Home building in 2018 may prove stronger than expected

Home building in 2018 may prove stronger than expected

Home building activity towards the end of 2017 indicates that while the housing cycle may have passed its peak, 2018 could still be stronger than expected, according to the Housing Industry Association (HIA).

HIA senior economist, Geordan Murray, described the most recent home building figures from the Australian Bureau of Statistics (ABS) as indicative that the residential building market held up throughout the latter half of 2017, despite some concerns about softening.

Dwelling starts (September 2017 quarter)

State/Territory Change from June quarter 2017 Change from September quarter 2016
NSW -8.2% -13.5%
VIC 17.1% 19.6%
QLD -5.9% -23.9%
SA 0.2% 25.7%
WA -6.3% -14.9%
TAS -0.7% 9%
NT 67.4% 69.7%
ACT 67.4% 101.2%

According to HIA, the ABS figures found that new unit starts increased by 0.7% during the September 2017 quarter, though this was 3.3% down on the level recorded the same time the previous year. Activity also increased in the multi-unit sector by 5.3%, and while detached house starts declined by 3.4%, they remain at relatively healthy levels according to the HIA.

Housing finance (November 2017)

State/Territory Change from November 2016 Change from November quarter 2016 to November quarter 2017
NSW 13.7% 19.1%
VIC 16.8% 19%
QLD 5.8% 0.3%
SA 10.4% 6.6%
WA -7.6% 2.2%
TAS 10% 7.5%
NT -25.5% -5.5%
ACT 51.5% 58.1%

Home lending stats were found to have also recorded growth at the end of 2017. According to the HIA, lending for new homes grew by 2.2% from October-November 2017, while the total number of loans during the three months to November 2017 was 12.4% higher than at the same time the past year.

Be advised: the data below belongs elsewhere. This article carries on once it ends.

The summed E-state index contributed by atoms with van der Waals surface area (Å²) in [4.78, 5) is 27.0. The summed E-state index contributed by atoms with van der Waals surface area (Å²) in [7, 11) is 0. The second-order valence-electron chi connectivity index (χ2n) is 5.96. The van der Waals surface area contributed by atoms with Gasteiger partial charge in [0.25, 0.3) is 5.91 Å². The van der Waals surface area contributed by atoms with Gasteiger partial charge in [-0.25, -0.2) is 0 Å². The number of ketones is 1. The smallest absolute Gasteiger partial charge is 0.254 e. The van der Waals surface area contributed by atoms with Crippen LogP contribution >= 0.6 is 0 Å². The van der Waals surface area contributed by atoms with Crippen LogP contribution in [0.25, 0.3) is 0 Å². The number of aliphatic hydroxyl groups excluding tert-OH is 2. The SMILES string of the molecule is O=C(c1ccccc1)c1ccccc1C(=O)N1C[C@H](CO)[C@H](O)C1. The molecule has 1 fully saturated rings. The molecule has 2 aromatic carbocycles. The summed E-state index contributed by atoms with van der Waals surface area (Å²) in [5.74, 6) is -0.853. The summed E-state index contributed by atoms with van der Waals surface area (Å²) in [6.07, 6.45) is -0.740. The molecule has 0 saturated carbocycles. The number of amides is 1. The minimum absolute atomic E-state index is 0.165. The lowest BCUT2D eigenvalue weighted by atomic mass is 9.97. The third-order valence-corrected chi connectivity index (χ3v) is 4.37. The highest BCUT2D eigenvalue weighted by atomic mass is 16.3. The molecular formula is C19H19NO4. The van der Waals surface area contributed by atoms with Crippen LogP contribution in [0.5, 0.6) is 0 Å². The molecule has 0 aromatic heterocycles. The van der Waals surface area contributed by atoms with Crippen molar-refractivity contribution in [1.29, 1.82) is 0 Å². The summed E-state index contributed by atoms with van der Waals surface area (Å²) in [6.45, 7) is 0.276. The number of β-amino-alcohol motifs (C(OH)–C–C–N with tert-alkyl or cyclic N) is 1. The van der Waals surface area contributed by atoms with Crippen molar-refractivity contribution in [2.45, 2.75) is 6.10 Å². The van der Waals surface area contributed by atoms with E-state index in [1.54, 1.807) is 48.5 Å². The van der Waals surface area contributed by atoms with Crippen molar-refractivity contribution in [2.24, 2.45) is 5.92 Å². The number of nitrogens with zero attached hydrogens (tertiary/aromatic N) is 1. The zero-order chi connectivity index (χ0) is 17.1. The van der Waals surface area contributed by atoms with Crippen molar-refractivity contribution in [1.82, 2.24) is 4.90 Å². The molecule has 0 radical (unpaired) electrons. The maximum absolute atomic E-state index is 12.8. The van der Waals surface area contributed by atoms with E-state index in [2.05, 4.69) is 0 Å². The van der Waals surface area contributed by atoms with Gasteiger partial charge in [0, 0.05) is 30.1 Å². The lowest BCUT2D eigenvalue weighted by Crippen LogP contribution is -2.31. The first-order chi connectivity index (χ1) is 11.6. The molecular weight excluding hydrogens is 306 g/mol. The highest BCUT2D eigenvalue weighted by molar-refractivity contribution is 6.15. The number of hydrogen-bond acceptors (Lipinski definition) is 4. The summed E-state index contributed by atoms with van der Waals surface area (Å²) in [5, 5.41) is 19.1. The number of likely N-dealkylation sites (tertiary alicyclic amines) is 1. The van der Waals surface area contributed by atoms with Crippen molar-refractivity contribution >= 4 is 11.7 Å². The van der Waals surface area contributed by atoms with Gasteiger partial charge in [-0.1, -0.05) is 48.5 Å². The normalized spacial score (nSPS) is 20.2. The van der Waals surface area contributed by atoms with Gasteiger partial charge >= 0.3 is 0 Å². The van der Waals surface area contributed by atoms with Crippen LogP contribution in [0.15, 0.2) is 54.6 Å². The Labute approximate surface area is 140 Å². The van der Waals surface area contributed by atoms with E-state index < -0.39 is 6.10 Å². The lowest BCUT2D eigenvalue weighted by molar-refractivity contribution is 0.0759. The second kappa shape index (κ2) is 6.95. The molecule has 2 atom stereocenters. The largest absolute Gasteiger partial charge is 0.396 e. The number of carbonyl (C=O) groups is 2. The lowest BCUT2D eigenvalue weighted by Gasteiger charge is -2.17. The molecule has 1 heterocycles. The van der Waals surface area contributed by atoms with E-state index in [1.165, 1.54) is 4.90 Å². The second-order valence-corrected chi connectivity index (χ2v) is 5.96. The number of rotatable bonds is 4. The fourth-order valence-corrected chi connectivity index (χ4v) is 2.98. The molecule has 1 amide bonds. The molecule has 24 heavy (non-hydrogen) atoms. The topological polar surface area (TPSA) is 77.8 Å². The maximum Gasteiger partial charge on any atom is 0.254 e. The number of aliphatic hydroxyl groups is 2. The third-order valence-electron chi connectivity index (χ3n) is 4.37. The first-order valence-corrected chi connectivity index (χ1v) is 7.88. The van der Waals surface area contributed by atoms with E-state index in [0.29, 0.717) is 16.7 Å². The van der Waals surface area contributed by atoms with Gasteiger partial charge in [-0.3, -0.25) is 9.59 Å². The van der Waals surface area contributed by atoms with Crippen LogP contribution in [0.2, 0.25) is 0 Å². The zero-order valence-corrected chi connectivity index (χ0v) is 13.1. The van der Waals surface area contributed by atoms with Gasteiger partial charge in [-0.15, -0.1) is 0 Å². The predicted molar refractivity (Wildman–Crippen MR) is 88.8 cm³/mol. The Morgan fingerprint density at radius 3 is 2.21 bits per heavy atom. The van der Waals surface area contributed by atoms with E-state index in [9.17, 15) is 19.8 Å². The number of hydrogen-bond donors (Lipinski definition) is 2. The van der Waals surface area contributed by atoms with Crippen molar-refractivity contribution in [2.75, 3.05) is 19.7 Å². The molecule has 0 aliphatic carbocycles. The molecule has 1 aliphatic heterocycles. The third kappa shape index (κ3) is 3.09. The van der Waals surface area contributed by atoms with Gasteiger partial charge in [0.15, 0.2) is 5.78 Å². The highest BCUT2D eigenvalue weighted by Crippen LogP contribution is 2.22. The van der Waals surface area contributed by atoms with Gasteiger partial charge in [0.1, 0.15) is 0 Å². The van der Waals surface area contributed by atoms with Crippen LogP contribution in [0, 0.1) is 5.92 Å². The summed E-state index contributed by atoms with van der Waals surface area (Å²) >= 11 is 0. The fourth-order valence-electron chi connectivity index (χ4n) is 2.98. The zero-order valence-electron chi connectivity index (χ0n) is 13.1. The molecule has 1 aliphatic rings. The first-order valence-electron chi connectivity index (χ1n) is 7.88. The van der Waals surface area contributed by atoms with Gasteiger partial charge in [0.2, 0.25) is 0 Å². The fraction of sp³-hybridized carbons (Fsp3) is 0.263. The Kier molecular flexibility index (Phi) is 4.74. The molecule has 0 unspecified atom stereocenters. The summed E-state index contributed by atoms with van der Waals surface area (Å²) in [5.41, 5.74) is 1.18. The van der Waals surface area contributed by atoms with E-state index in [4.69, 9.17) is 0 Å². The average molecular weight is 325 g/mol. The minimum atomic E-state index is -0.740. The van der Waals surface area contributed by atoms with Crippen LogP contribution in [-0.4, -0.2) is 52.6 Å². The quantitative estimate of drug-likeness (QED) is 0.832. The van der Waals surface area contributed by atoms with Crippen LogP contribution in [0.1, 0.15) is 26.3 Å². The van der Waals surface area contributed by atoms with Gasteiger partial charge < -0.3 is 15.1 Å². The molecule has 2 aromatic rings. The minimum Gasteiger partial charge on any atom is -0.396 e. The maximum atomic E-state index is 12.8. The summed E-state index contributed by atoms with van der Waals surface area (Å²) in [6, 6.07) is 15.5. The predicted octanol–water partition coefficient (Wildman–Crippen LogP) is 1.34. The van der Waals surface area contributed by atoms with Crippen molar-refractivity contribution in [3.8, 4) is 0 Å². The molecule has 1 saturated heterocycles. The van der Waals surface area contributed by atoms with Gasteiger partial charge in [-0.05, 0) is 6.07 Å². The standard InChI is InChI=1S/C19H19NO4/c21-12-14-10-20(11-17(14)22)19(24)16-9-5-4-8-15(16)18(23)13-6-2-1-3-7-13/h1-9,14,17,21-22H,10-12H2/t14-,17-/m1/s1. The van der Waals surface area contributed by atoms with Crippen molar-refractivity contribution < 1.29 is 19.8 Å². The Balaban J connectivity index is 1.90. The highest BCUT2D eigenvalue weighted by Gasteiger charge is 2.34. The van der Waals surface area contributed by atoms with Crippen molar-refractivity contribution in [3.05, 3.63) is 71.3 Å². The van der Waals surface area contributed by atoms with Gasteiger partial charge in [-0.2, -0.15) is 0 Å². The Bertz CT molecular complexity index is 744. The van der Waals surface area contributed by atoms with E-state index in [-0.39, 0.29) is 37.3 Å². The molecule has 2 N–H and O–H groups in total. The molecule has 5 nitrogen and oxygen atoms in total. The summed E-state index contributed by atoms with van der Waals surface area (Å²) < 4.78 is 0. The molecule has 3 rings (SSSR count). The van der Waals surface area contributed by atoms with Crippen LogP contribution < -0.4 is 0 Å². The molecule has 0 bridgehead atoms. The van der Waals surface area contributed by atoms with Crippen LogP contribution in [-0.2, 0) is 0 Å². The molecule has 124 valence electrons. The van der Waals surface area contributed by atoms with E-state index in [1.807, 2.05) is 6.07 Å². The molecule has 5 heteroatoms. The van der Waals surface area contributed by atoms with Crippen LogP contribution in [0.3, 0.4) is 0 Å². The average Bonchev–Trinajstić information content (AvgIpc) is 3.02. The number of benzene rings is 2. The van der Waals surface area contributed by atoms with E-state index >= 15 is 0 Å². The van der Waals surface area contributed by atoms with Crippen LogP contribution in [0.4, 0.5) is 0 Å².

“Looking to leading indicators of future activity, recent building approvals data and the housing finance figures released today continue to show that demand for new homes remained resilient throughout the final quarter of 2017 which implies that new home building activity should remain at relatively high levels throughout early 2018.” 

“Despite the strong end to 2017 there is little doubt that the housing cycle has passed the peak. But with strong levels of population growth, a strengthening labour market and interest rates predicted to remain at historically low levels for some time yet, 2018 could still be stronger than many analysts expect.” – Geordan Murray 

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Also known as a construction home loan, a building in course of erection (BICOE) loan loan allows you to draw down funds as a building project advances in order to pay the builders. This option is available on selected variable rate loans.

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Yes, ANZ, Commonwealth Bank, NAB and Westpac all offer guarantor home loans. These mortgages are also offered by many other banks, credit unions and building societies.

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Real Time Ratings™ was conceived by a team of data experts who have been analysing trends and behaviour in the home loan market for more than a decade. It was designed purely to meet the evolving needs of home loan customers who wish to merge low cost with flexible features quickly. We believe it fills a glaring gap in the market by frequently re-rating loan products based on the changes lenders make daily.

Real Time Ratings™ is a new idea and will change over time to match the frequently-evolving demands of the market. Some things won’t change though – it will always rate all relevent products in our database and will not be influenced by advertising.

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Whether you’re a new borrower or you’re refinancing your home loan, many lenders require you to be in a permanent job with the same employer for at least 6 months before applying for a home loan. Different lenders have different requirements. 

If your work situation changes for any reason while you’re applying for a mortgage, this could reduce your chances of successfully completing the process. Contacting the lender as soon as you know your employment situation is changing may allow you to work something out. 

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Cost is calculated by looking at the interest rates and fees over the first five years of the loan.

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